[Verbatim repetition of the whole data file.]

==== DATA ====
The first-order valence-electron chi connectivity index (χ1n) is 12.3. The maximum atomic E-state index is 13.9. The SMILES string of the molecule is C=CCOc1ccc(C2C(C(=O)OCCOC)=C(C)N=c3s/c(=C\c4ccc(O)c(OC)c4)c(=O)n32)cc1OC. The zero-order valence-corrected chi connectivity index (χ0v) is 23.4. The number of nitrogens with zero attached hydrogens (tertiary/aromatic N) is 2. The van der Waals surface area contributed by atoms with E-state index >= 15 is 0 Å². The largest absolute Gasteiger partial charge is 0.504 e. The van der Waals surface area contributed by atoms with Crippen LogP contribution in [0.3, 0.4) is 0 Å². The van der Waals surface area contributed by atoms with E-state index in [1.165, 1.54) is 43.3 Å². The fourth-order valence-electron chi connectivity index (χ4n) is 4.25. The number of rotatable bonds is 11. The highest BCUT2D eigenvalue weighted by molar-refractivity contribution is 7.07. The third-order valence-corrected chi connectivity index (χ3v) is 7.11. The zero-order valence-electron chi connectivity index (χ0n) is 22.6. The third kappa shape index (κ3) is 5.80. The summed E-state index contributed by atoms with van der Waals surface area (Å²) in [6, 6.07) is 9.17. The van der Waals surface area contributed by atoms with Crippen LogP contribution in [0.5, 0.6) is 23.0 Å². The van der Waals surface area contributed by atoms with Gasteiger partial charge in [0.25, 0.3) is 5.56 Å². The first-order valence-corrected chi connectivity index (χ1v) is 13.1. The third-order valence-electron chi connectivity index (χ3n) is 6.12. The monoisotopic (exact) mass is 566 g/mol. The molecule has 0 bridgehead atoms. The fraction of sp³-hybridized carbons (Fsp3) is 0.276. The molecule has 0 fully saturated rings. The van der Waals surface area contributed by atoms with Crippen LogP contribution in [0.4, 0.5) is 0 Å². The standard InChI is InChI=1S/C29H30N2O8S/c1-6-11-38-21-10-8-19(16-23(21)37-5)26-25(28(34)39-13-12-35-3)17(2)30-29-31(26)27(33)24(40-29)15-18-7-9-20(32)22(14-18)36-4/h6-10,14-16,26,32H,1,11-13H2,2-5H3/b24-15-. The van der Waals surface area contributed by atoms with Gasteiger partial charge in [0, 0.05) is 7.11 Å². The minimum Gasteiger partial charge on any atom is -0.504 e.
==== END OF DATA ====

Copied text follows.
The first-order valence-electron chi connectivity index (χ1n) is 12.3. The maximum atomic E-state index is 13.9. The SMILES string of the molecule is C=CCOc1ccc(C2C(C(=O)OCCOC)=C(C)N=c3s/c(=C\c4ccc(O)c(OC)c4)c(=O)n32)cc1OC. The zero-order valence-corrected chi connectivity index (χ0v) is 23.4. The number of nitrogens with zero attached hydrogens (tertiary/aromatic N) is 2. The van der Waals surface area contributed by atoms with E-state index >= 15 is 0 Å². The largest absolute Gasteiger partial charge is 0.504 e. The van der Waals surface area contributed by atoms with Crippen LogP contribution in [0.3, 0.4) is 0 Å². The van der Waals surface area contributed by atoms with E-state index in [1.165, 1.54) is 43.3 Å². The fourth-order valence-electron chi connectivity index (χ4n) is 4.25. The number of rotatable bonds is 11. The highest BCUT2D eigenvalue weighted by molar-refractivity contribution is 7.07. The third-order valence-corrected chi connectivity index (χ3v) is 7.11. The zero-order valence-electron chi connectivity index (χ0n) is 22.6. The third kappa shape index (κ3) is 5.80. The summed E-state index contributed by atoms with van der Waals surface area (Å²) in [6, 6.07) is 9.17. The van der Waals surface area contributed by atoms with Crippen LogP contribution in [0.5, 0.6) is 23.0 Å². The van der Waals surface area contributed by atoms with Gasteiger partial charge in [0.25, 0.3) is 5.56 Å². The first-order valence-corrected chi connectivity index (χ1v) is 13.1. The third-order valence-electron chi connectivity index (χ3n) is 6.12. The monoisotopic (exact) mass is 566 g/mol. The molecule has 0 bridgehead atoms. The fraction of sp³-hybridized carbons (Fsp3) is 0.276. The molecule has 0 fully saturated rings. The van der Waals surface area contributed by atoms with Crippen LogP contribution in [0.4, 0.5) is 0 Å². The standard InChI is InChI=1S/C29H30N2O8S/c1-6-11-38-21-10-8-19(16-23(21)37-5)26-25(28(34)39-13-12-35-3)17(2)30-29-31(26)27(33)24(40-29)15-18-7-9-20(32)22(14-18)36-4/h6-10,14-16,26,32H,1,11-13H2,2-5H3/b24-15-. The van der Waals surface area contributed by atoms with Gasteiger partial charge in [0, 0.05) is 7.11 Å². The minimum Gasteiger partial charge on any atom is -0.504 e.